Biotech stocks on the London Stock Exchange can be expected to be much more liquid following last week's changes to the benchmark FTSE 100 and FTSE 250 indices. Celltech (LSE:CCH) was one of 10 New Economy companies to oust 10 established blue chip names from the FTSE 100, which is composed of 100 of the most valuable companies listed on the LSE. Entry into the blue-chip index guarantees increased liquidity for a stock from the raft of funds tracking the FTSE 100.

With the latest entries, FTSE 100 tracker funds will be forced to hold almost 40 percent of their portfolios in technology and telecoms. "There are a number of tracker funds whose role is to replicate the index and so will have to make a weighted investment in the new companies. More significantly, there are many institutions and funds that are only allowed to invest in companies in the FTSE 100 or the second tier FTSE 250 index," noted Andrew Clark, portfolio manager at Finsbury Life Sciences.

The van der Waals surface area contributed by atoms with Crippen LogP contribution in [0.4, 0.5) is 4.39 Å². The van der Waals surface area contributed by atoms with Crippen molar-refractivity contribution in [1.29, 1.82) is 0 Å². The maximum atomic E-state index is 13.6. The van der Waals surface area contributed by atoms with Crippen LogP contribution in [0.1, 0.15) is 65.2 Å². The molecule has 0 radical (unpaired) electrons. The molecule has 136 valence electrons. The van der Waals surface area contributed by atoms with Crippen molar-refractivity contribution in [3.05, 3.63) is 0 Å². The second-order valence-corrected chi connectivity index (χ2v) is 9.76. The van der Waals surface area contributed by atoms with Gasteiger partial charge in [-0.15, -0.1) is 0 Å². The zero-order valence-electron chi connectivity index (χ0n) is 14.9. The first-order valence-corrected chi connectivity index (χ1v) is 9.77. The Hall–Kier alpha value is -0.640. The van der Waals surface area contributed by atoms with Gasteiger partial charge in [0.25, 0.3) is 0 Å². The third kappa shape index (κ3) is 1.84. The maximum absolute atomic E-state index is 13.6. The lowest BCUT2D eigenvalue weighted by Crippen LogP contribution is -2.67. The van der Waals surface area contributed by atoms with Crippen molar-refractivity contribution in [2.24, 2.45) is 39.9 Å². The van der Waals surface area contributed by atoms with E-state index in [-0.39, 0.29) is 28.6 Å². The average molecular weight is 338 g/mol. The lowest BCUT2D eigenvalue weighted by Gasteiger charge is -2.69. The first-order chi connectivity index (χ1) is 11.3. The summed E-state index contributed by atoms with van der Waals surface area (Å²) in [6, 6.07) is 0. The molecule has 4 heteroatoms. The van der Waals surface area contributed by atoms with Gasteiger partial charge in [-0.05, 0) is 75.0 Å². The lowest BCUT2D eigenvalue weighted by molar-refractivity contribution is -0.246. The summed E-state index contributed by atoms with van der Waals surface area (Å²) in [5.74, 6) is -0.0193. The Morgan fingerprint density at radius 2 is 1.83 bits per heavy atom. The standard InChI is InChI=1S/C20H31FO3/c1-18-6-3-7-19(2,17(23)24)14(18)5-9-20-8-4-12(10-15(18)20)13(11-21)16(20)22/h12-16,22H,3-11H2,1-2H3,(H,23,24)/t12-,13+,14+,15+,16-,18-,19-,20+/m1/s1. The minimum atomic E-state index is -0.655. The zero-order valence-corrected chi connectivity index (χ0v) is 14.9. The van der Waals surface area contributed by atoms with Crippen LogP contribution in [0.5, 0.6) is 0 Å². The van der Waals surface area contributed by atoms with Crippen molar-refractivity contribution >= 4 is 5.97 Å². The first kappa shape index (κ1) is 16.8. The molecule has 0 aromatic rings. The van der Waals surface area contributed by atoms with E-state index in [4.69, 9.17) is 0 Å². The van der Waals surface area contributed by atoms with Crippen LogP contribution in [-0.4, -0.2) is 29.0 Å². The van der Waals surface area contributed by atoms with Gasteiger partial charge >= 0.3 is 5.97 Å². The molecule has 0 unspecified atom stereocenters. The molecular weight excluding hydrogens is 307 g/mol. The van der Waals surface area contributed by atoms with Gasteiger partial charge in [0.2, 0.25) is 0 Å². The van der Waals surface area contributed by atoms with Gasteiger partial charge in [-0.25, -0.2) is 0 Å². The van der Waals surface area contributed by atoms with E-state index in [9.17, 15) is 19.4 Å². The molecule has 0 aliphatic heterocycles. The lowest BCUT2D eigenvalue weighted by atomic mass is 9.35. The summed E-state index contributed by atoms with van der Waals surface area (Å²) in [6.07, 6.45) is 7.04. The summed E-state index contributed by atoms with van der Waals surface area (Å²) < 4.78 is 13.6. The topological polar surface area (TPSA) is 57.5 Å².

CCH, which closed at 1614p and a market cap of £4.3 billion ($6.9 billion) at last Tuesday's deadline, won automatic promotion after placing 72nd in the FTSE list. For automatic entry into the FTSE 100, a company has to rank in the top 90 companies by market capitalization. For automatic relegation to the second tier, a FTSE 100 player has to drop to 111th or below. Shire (LSE:SHP; SHPGY) is knocking on the door and could join the elite as early as next month when Cable & Wireless Communications is broken up.

The more conservative elements of the U.K. investment community worry that the meteoric rise in high tech valuations is not sustainable. British Biotech (LSE:BBG; BBIOY) got close to FTSE 100 status in 1996 but just failed to make it. However, Finsbury's Clark is more confident that both CCH and SHP will be able to maintain their positions among Britain's elite companies.

Changes to the FTSE 250 index of second-tier stocks were equally significant. Apart from SHP, other biotech entries include Biocompatibles (LSE:BII), Cambridge Antibody (LSE:CAT), Oxford Glycosciences (LSE:OGS) and SkyePharma (LSE:SKP).

New to market

OraPharma (OPHM) closed Friday at $32.125, after pricing its IPO of 4 million shares the day before at $18. The deal raised $72 million, up from the $56.4 goal in OPHM's Dec. 30 filing. The company, now valued at $404.8 million, completed two Phase III trials of its Minocycline Periodontal Therapeutic System in October (see B15).